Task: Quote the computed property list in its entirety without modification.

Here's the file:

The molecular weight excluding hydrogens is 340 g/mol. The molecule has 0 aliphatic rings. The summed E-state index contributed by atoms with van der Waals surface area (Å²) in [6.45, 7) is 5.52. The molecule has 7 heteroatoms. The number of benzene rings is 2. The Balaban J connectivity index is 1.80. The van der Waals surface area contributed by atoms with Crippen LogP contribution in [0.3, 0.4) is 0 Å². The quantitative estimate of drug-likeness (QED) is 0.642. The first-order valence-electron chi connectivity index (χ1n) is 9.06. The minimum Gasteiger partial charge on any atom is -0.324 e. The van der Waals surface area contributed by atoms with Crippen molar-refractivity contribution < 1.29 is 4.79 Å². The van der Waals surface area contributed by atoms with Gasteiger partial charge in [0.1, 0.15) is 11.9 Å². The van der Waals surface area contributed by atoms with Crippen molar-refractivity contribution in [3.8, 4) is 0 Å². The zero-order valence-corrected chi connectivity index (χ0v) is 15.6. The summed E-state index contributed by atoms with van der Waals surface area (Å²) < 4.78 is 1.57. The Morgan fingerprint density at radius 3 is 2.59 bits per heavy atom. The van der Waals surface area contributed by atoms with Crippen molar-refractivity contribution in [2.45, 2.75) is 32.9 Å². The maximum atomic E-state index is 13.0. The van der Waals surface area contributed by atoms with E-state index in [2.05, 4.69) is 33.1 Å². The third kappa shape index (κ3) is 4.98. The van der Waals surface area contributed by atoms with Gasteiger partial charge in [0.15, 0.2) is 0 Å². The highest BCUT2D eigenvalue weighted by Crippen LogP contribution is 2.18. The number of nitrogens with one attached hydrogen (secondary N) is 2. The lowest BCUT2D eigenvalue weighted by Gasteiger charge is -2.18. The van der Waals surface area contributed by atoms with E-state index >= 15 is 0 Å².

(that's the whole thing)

The molecular weight excluding hydrogens is 340 g/mol. The molecule has 0 aliphatic rings. The summed E-state index contributed by atoms with van der Waals surface area (Å²) in [6.45, 7) is 5.52. The molecule has 7 heteroatoms. The number of benzene rings is 2. The Balaban J connectivity index is 1.80. The van der Waals surface area contributed by atoms with Crippen LogP contribution in [0.3, 0.4) is 0 Å². The quantitative estimate of drug-likeness (QED) is 0.642. The first-order valence-electron chi connectivity index (χ1n) is 9.06. The minimum Gasteiger partial charge on any atom is -0.324 e. The van der Waals surface area contributed by atoms with Crippen molar-refractivity contribution < 1.29 is 4.79 Å². The van der Waals surface area contributed by atoms with Gasteiger partial charge in [0.1, 0.15) is 11.9 Å². The van der Waals surface area contributed by atoms with Crippen molar-refractivity contribution in [3.8, 4) is 0 Å². The zero-order valence-corrected chi connectivity index (χ0v) is 15.6. The summed E-state index contributed by atoms with van der Waals surface area (Å²) < 4.78 is 1.57. The Morgan fingerprint density at radius 3 is 2.59 bits per heavy atom. The van der Waals surface area contributed by atoms with Crippen molar-refractivity contribution in [2.45, 2.75) is 32.9 Å². The maximum atomic E-state index is 13.0. The van der Waals surface area contributed by atoms with E-state index in [2.05, 4.69) is 33.1 Å². The third kappa shape index (κ3) is 4.98. The van der Waals surface area contributed by atoms with Gasteiger partial charge in [0.15, 0.2) is 0 Å². The highest BCUT2D eigenvalue weighted by Crippen LogP contribution is 2.18. The number of nitrogens with one attached hydrogen (secondary N) is 2. The lowest BCUT2D eigenvalue weighted by Gasteiger charge is -2.18. The van der Waals surface area contributed by atoms with E-state index >= 15 is 0 Å².